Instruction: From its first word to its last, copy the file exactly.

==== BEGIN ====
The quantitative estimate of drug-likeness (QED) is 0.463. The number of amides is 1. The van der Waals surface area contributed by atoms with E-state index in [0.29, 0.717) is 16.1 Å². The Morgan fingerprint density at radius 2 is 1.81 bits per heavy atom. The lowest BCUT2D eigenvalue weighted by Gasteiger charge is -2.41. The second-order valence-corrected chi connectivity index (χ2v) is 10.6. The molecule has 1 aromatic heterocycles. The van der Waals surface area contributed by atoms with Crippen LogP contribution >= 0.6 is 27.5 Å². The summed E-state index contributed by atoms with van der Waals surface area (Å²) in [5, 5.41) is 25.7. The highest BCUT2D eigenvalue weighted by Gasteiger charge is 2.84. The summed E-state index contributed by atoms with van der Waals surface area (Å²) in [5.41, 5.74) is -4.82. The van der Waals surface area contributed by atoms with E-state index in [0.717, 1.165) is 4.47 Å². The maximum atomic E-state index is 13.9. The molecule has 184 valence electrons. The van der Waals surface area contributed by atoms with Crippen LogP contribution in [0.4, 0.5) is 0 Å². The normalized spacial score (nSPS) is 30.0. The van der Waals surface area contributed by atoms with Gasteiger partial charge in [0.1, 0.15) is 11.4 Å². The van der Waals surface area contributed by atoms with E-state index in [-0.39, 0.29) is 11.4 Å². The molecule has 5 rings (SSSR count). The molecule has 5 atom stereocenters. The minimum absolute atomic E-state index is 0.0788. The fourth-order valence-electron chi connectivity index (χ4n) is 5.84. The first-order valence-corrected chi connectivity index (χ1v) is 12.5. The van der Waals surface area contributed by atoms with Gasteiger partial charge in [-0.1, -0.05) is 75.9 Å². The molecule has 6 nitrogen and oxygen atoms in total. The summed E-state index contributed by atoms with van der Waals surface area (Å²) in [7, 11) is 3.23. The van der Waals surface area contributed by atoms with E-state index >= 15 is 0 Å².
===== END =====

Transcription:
The quantitative estimate of drug-likeness (QED) is 0.463. The number of amides is 1. The van der Waals surface area contributed by atoms with E-state index in [0.29, 0.717) is 16.1 Å². The Morgan fingerprint density at radius 2 is 1.81 bits per heavy atom. The lowest BCUT2D eigenvalue weighted by Gasteiger charge is -2.41. The second-order valence-corrected chi connectivity index (χ2v) is 10.6. The molecule has 1 aromatic heterocycles. The van der Waals surface area contributed by atoms with Crippen LogP contribution >= 0.6 is 27.5 Å². The summed E-state index contributed by atoms with van der Waals surface area (Å²) in [5, 5.41) is 25.7. The highest BCUT2D eigenvalue weighted by Gasteiger charge is 2.84. The summed E-state index contributed by atoms with van der Waals surface area (Å²) in [5.41, 5.74) is -4.82. The van der Waals surface area contributed by atoms with E-state index in [0.717, 1.165) is 4.47 Å². The maximum atomic E-state index is 13.9. The molecule has 184 valence electrons. The van der Waals surface area contributed by atoms with Crippen LogP contribution in [0.4, 0.5) is 0 Å². The normalized spacial score (nSPS) is 30.0. The van der Waals surface area contributed by atoms with Gasteiger partial charge in [0.1, 0.15) is 11.4 Å². The van der Waals surface area contributed by atoms with E-state index in [-0.39, 0.29) is 11.4 Å². The molecule has 5 rings (SSSR count). The molecule has 5 atom stereocenters. The minimum absolute atomic E-state index is 0.0788. The fourth-order valence-electron chi connectivity index (χ4n) is 5.84. The first-order valence-corrected chi connectivity index (χ1v) is 12.5. The van der Waals surface area contributed by atoms with Gasteiger partial charge in [-0.1, -0.05) is 75.9 Å². The molecule has 6 nitrogen and oxygen atoms in total. The summed E-state index contributed by atoms with van der Waals surface area (Å²) in [7, 11) is 3.23. The van der Waals surface area contributed by atoms with E-state index >= 15 is 0 Å².